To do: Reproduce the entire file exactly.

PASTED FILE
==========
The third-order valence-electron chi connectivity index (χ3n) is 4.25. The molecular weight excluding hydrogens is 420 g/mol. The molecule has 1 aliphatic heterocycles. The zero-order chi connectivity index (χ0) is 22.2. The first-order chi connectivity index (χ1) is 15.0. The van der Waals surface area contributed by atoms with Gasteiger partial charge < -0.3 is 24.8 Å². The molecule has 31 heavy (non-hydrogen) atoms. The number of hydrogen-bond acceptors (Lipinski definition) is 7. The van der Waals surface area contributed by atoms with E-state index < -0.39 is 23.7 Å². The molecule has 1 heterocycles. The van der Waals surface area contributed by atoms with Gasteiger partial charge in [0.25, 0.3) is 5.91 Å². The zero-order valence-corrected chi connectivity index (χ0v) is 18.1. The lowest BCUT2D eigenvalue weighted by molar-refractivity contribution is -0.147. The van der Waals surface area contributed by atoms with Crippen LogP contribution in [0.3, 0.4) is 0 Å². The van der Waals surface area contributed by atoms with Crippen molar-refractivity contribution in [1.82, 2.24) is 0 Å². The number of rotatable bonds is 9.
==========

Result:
The third-order valence-electron chi connectivity index (χ3n) is 4.25. The molecular weight excluding hydrogens is 420 g/mol. The molecule has 1 aliphatic heterocycles. The zero-order chi connectivity index (χ0) is 22.2. The first-order chi connectivity index (χ1) is 15.0. The van der Waals surface area contributed by atoms with Gasteiger partial charge < -0.3 is 24.8 Å². The molecule has 31 heavy (non-hydrogen) atoms. The number of hydrogen-bond acceptors (Lipinski definition) is 7. The van der Waals surface area contributed by atoms with E-state index < -0.39 is 23.7 Å². The molecule has 1 heterocycles. The van der Waals surface area contributed by atoms with Gasteiger partial charge in [0.25, 0.3) is 5.91 Å². The zero-order valence-corrected chi connectivity index (χ0v) is 18.1. The lowest BCUT2D eigenvalue weighted by molar-refractivity contribution is -0.147. The van der Waals surface area contributed by atoms with Crippen LogP contribution in [0.3, 0.4) is 0 Å². The van der Waals surface area contributed by atoms with Crippen molar-refractivity contribution in [1.82, 2.24) is 0 Å². The number of rotatable bonds is 9.